Re: 2.5.28 and partitions

From: Alexander Viro (
Date: Thu Aug 01 2002 - 16:27:15 EST

On Thu, 1 Aug 2002, Marcin Dalecki wrote:

> > As for the Martin's comments... Martin, if you can't write a function
> > that checks whether array of characters has a contents fitting the
> > description above - stand up and say so. Aloud. In public.
> Actually you asked me to just shut up. Becouse I assume that you guessed
> that I'm able to write the corresponding code?
> I will anser anyway ;-)
> Sure I'm able to do this. However if I hear the words parser I
> immediately think *complete* parsers in the formal sense.
> Not a bunch of reg exp guessing. Neither do

Newsflash: for Homsky-3 grammar "reg exp guessing" _IS_ complete parser
in the formal sense.

> I think about that error prone scanning for '\0' or fumbling

OK. So "check if n bytes starting at address p contain zero and return
the distance of first zero from p if they do and n if they do not" is
error-prone task? Fiiine...

> So unless you provide me with a... well for example, *complete* BNF
> grammar definition of /proc I will always claim that using it or ASCII
> based interfaces is:

What the devil does BNF for everything somebody decided to dump in some
file in procfs have to partition tables?

> > is tough". Examples on demand, including real gems like
> > fread(&foo, sizeof(foo), 1, fp);
> > if (foo.x >= 100000 || foo.y >= 100000)
> > /* fail and exit */
> > p = (char *)malloc(foo.x * foo.y);
> > if (!p)
> > /* fail and exit */
> > for (i = 0; i < foo.x; i++)
> > fread(p + i*foo.y. 1, foo.y, fp);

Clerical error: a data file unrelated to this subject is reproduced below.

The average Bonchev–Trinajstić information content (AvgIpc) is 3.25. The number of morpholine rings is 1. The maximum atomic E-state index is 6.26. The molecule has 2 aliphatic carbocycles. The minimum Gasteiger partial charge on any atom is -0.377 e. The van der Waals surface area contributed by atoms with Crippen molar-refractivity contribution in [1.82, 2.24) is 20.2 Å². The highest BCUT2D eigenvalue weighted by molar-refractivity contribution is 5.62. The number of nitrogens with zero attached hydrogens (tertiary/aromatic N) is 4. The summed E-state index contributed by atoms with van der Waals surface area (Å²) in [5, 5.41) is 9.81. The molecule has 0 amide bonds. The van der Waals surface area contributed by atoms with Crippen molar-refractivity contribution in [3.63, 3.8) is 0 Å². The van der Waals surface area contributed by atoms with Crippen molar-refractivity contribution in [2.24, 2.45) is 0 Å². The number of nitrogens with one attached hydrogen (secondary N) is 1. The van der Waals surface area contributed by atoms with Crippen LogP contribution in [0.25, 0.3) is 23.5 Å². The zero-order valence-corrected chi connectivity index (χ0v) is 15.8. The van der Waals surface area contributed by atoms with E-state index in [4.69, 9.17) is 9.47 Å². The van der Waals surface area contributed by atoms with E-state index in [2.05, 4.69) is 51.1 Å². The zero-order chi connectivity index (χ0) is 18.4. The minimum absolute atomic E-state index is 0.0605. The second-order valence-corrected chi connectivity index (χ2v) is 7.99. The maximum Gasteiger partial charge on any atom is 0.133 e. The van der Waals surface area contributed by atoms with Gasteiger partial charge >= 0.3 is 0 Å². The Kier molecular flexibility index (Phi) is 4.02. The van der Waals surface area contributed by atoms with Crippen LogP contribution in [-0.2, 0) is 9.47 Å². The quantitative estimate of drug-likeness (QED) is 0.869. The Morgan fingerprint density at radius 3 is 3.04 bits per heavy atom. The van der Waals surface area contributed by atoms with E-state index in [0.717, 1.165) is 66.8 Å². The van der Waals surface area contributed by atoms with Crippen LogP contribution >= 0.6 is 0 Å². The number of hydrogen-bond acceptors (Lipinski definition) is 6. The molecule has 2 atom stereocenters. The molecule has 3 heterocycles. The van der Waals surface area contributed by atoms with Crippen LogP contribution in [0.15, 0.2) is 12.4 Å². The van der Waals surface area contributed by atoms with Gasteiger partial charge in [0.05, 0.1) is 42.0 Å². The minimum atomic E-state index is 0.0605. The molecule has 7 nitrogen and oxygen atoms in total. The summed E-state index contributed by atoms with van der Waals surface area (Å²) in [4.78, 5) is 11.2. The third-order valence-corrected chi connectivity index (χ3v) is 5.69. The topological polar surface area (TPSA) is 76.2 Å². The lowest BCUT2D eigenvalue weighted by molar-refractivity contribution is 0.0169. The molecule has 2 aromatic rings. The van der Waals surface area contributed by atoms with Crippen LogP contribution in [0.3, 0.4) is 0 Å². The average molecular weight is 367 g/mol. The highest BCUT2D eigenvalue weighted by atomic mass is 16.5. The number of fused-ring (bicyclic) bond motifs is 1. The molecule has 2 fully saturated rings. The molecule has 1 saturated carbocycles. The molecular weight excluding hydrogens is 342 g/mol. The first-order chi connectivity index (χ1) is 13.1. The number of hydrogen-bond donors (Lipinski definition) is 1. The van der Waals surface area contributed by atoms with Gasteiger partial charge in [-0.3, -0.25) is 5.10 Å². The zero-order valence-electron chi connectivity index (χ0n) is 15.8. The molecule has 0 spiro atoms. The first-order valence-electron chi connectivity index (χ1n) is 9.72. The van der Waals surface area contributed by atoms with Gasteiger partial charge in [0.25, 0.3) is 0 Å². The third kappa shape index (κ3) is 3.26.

> > and similar wonders (if anybody wonders what's wrong with the code above,
> > you need to learn how multiplication is defined on int and compare 10^10 with
> > 2^32). And yes, it's real-life code, from often-used programs. Used on
> > untrusted data, at that.
> Storing the constants in question in the above code sample
> as ASCII at the start of where foo is pointing at, would have hardly
> saved the poor overworked programmers mind from precisely the same
> mistake he did above. (Needless to say that you actually forgott
> to mention that the code fails on <= 32 bit systems. Inestad of
> providing te "hint" for guessing where the actual error is.)


you: "it's easy to screw up when working with ASCII strings"
me: "tossers will find a way to screw up on anything, no matter what it is;
     see example of tosser screwing up on plain arithmetics"
you: "use of ASCII wouldn't help them in that case"

Sure thing, it wouldn't. _Nothing_ short of acquiring some clue would.
Possible solutions:
        A) replace all arithmetics with BIGNUMs (and just you wait for
first out-of-memory)
        B) get rid of tossers.

Matter of taste, indeed, but I'd rather go for (B) - has a benefit of
solving many other problems.

To unsubscribe from this list: send the line "unsubscribe linux-kernel" in
the body of a message to
More majordomo info at
Please read the FAQ at

This archive was generated by hypermail 2b29 : Wed Aug 07 2002 - 22:00:17 EST